“We Can’t Survive On $7.25”: Fast Food Workers Strike Across New York City


All over the city today, protesters were out in a full show of support for fast food workers in search of fairer wages and the right to unionize. For the second time in three months, the nationwide one-day strike brought rallies to fast food restaurants around the city. The Voice made it out to one of today’s planned events at Fulton Mall in downtown Brooklyn, where we found a lively cross section of the borough fighting on the side of fast food workers at Wendy’s, KFC, MacDonald’s, and other big chains.

In August strikers shut down fast food restaurants in 60 cities, making the same demands protesters made today: Raise fast food workers’ wages to $15 per hour and permit them to unionize free from intimidation or retaliation from management.

See also: Fast Food Workers Clog the Streets of Lower Manhattan for Fair Wages and Union Rights

In the scrum of banners and vuvuzelas in front of a Wendy’s in downtown Brooklyn, organizers, politicians, religious leaders, and fast food workers demanded a fairer wage and exulted the momentum behind the movement. New York is just one of 100 cities seeing walkouts today, and with Bill de Blasio’s election on the backs of unions, the tone was hopeful.

Alvin Major, 48, has been working at KFC for two years, at one time serving as a cook at three locations around the city. He has a bachelor’s degree in business management, but says he likes the work. “I enjoy cooking,” says Major.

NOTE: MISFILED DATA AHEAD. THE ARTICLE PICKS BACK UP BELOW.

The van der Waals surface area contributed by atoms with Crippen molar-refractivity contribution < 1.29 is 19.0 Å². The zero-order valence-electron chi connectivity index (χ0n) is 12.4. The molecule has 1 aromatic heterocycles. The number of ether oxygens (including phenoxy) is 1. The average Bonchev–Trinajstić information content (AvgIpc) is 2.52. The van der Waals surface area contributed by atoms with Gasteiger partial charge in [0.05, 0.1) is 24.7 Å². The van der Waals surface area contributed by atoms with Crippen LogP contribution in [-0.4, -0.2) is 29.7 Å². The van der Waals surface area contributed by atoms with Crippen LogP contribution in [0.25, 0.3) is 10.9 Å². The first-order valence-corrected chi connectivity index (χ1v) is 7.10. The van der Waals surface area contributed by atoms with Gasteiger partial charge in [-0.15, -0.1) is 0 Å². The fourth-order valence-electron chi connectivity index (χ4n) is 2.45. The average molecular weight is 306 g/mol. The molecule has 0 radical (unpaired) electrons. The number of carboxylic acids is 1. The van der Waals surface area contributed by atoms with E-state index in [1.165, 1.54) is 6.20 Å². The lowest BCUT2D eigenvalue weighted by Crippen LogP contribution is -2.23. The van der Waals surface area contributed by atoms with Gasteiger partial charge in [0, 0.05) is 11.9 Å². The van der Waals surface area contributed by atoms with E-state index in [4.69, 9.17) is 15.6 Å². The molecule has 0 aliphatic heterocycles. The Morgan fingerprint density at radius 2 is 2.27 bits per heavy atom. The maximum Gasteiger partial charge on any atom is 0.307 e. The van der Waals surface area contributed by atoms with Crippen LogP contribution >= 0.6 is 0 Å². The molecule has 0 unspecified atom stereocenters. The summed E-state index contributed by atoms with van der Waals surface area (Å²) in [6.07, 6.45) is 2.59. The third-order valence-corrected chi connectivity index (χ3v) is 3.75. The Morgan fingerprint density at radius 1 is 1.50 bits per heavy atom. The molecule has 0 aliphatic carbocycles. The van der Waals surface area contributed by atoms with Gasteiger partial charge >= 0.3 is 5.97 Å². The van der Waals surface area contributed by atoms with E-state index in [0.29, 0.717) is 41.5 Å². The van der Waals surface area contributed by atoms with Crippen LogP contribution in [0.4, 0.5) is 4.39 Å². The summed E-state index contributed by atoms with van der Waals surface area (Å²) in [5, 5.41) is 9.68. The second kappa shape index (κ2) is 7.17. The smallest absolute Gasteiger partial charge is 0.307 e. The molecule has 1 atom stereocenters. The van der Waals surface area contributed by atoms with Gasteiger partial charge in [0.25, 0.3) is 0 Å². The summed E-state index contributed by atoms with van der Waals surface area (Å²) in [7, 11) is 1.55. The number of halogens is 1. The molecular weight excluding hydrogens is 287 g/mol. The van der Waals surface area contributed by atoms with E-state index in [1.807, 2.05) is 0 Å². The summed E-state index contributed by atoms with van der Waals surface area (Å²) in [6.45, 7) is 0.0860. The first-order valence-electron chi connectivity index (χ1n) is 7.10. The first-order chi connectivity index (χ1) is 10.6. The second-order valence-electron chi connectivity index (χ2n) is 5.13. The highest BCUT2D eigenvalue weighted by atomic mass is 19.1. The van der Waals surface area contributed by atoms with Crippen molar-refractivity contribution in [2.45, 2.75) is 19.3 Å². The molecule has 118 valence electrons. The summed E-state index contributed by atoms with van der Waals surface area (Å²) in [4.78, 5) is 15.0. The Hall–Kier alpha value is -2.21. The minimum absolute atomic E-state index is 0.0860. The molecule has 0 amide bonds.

He has been a part of the Fast Food Forward Campaign for the last 18 months trying to get fast food companies to increases wages.

“I have four kids,” says Major. “One just got accepted to college. Another one is coming up next year.”

The jump from $7.25 to $15 per hour would drastically improve Major’s ability to pay his rent, provide for his kids, and eat better. “When somebody told me [organizers] wanted to push the wage up for $7.25, I joined up right away.”

Major tells the Voice that when his supervisors discovered he had begun organizing for higher wages, they cut him from two locations and banished him to a location far from his home.

“I used to walk to work,” says Major. “Now they made me buy a monthly Metro card.”

Major’s situation is not unique among fast food workers — the majority are adults trying to support families, says New York Communities for Change director Jonathan Westin.

“It’s mothers and fathers trying to break into the middle class,” explains Westin. “It’s not teenagers flipping burgers.”

Despite the lack of any sign that the fast food industry is bowing to pressure, Westin believes that the corporations targeted by today’s rallies have the power to raise wages on their own without necessarily needing legislative intervention.

“At some point they have to get wise.”